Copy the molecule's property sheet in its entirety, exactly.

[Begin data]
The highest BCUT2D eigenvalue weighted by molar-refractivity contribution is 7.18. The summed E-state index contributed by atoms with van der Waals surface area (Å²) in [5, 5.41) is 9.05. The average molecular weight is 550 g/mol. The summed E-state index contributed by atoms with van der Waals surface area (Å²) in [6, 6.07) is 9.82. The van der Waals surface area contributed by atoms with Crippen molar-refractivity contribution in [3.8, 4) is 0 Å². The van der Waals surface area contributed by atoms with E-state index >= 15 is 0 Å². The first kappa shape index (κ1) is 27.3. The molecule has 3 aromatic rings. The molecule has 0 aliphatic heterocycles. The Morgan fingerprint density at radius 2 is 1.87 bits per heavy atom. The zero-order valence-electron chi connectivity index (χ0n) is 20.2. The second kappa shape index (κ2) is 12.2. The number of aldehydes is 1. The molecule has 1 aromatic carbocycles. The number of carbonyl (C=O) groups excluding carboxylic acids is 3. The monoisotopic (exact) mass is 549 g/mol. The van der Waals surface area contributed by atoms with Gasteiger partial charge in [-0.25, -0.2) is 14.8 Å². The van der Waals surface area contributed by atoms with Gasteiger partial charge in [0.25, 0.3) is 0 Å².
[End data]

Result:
The highest BCUT2D eigenvalue weighted by molar-refractivity contribution is 7.18. The summed E-state index contributed by atoms with van der Waals surface area (Å²) in [5, 5.41) is 9.05. The average molecular weight is 550 g/mol. The summed E-state index contributed by atoms with van der Waals surface area (Å²) in [6, 6.07) is 9.82. The van der Waals surface area contributed by atoms with Crippen molar-refractivity contribution in [3.8, 4) is 0 Å². The van der Waals surface area contributed by atoms with E-state index >= 15 is 0 Å². The first kappa shape index (κ1) is 27.3. The molecule has 3 aromatic rings. The molecule has 0 aliphatic heterocycles. The Morgan fingerprint density at radius 2 is 1.87 bits per heavy atom. The zero-order valence-electron chi connectivity index (χ0n) is 20.2. The second kappa shape index (κ2) is 12.2. The number of aldehydes is 1. The molecule has 1 aromatic carbocycles. The number of carbonyl (C=O) groups excluding carboxylic acids is 3. The monoisotopic (exact) mass is 549 g/mol. The van der Waals surface area contributed by atoms with Gasteiger partial charge in [-0.25, -0.2) is 14.8 Å². The van der Waals surface area contributed by atoms with Gasteiger partial charge in [0.25, 0.3) is 0 Å².